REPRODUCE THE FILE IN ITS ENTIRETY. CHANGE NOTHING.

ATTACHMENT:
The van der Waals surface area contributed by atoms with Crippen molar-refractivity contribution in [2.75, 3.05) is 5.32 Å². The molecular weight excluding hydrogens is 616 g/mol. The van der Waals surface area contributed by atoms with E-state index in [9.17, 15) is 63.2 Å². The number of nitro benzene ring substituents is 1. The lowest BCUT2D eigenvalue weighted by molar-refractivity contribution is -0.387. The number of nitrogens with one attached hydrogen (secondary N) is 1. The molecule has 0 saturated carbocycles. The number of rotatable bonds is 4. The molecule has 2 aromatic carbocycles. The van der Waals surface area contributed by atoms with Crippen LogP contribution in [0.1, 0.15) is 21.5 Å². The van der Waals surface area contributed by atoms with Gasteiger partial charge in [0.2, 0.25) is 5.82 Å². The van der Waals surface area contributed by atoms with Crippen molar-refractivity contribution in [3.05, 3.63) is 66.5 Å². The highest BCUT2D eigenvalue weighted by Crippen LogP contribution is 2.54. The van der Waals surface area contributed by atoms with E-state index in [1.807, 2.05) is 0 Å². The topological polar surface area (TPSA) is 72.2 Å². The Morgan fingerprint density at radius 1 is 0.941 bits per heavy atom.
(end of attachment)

The van der Waals surface area contributed by atoms with Crippen molar-refractivity contribution in [2.75, 3.05) is 5.32 Å². The molecular weight excluding hydrogens is 616 g/mol. The van der Waals surface area contributed by atoms with E-state index in [9.17, 15) is 63.2 Å². The number of nitro benzene ring substituents is 1. The lowest BCUT2D eigenvalue weighted by molar-refractivity contribution is -0.387. The number of nitrogens with one attached hydrogen (secondary N) is 1. The molecule has 0 saturated carbocycles. The number of rotatable bonds is 4. The molecule has 2 aromatic carbocycles. The van der Waals surface area contributed by atoms with Crippen LogP contribution in [0.1, 0.15) is 21.5 Å². The van der Waals surface area contributed by atoms with Gasteiger partial charge in [0.2, 0.25) is 5.82 Å². The van der Waals surface area contributed by atoms with Crippen molar-refractivity contribution in [3.05, 3.63) is 66.5 Å². The highest BCUT2D eigenvalue weighted by Crippen LogP contribution is 2.54. The van der Waals surface area contributed by atoms with E-state index in [1.807, 2.05) is 0 Å². The topological polar surface area (TPSA) is 72.2 Å². The Morgan fingerprint density at radius 1 is 0.941 bits per heavy atom.